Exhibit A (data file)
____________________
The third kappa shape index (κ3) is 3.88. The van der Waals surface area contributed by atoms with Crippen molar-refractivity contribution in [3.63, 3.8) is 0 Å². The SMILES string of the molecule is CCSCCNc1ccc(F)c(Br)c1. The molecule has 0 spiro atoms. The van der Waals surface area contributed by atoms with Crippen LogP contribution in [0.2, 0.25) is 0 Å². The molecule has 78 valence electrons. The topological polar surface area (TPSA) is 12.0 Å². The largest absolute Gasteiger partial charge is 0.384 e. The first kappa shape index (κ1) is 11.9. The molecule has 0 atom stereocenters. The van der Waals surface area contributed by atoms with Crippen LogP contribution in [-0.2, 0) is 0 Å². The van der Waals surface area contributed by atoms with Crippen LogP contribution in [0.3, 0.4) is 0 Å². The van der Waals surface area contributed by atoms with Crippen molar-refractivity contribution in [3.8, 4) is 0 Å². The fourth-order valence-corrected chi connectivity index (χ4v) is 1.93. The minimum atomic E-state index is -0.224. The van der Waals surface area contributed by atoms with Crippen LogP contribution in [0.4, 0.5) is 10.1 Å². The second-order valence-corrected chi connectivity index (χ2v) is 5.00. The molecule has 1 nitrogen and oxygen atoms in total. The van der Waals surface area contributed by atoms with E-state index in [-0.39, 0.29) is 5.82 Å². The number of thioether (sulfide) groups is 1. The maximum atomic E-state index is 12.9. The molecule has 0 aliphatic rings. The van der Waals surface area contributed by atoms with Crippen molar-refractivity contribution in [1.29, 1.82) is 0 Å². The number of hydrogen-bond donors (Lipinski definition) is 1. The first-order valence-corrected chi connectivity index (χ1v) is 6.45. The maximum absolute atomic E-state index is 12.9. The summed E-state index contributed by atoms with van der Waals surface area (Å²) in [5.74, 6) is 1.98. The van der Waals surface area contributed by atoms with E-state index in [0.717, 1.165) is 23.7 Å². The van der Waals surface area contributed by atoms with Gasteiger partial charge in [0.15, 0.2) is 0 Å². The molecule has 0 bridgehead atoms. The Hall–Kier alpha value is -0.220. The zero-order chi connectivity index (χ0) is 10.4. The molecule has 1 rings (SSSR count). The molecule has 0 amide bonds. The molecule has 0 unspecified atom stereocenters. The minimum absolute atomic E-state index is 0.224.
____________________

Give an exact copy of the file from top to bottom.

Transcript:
The third kappa shape index (κ3) is 3.88. The van der Waals surface area contributed by atoms with Crippen molar-refractivity contribution in [3.63, 3.8) is 0 Å². The SMILES string of the molecule is CCSCCNc1ccc(F)c(Br)c1. The molecule has 0 spiro atoms. The van der Waals surface area contributed by atoms with Crippen LogP contribution in [0.2, 0.25) is 0 Å². The molecule has 78 valence electrons. The topological polar surface area (TPSA) is 12.0 Å². The largest absolute Gasteiger partial charge is 0.384 e. The first kappa shape index (κ1) is 11.9. The molecule has 0 atom stereocenters. The van der Waals surface area contributed by atoms with Crippen LogP contribution in [-0.2, 0) is 0 Å². The van der Waals surface area contributed by atoms with Crippen LogP contribution in [0.3, 0.4) is 0 Å². The van der Waals surface area contributed by atoms with Crippen molar-refractivity contribution in [3.8, 4) is 0 Å². The fourth-order valence-corrected chi connectivity index (χ4v) is 1.93. The minimum atomic E-state index is -0.224. The van der Waals surface area contributed by atoms with Crippen LogP contribution in [0.4, 0.5) is 10.1 Å². The second-order valence-corrected chi connectivity index (χ2v) is 5.00. The molecule has 1 nitrogen and oxygen atoms in total. The van der Waals surface area contributed by atoms with E-state index in [-0.39, 0.29) is 5.82 Å². The number of thioether (sulfide) groups is 1. The maximum atomic E-state index is 12.9. The molecule has 0 aliphatic rings. The van der Waals surface area contributed by atoms with Crippen molar-refractivity contribution in [1.29, 1.82) is 0 Å². The number of hydrogen-bond donors (Lipinski definition) is 1. The first-order valence-corrected chi connectivity index (χ1v) is 6.45. The maximum absolute atomic E-state index is 12.9. The summed E-state index contributed by atoms with van der Waals surface area (Å²) in [5.74, 6) is 1.98. The van der Waals surface area contributed by atoms with E-state index in [0.717, 1.165) is 23.7 Å². The van der Waals surface area contributed by atoms with Gasteiger partial charge in [0.15, 0.2) is 0 Å². The molecule has 0 bridgehead atoms. The Hall–Kier alpha value is -0.220. The zero-order chi connectivity index (χ0) is 10.4. The molecule has 1 rings (SSSR count). The molecule has 0 amide bonds. The molecule has 0 unspecified atom stereocenters. The minimum absolute atomic E-state index is 0.224.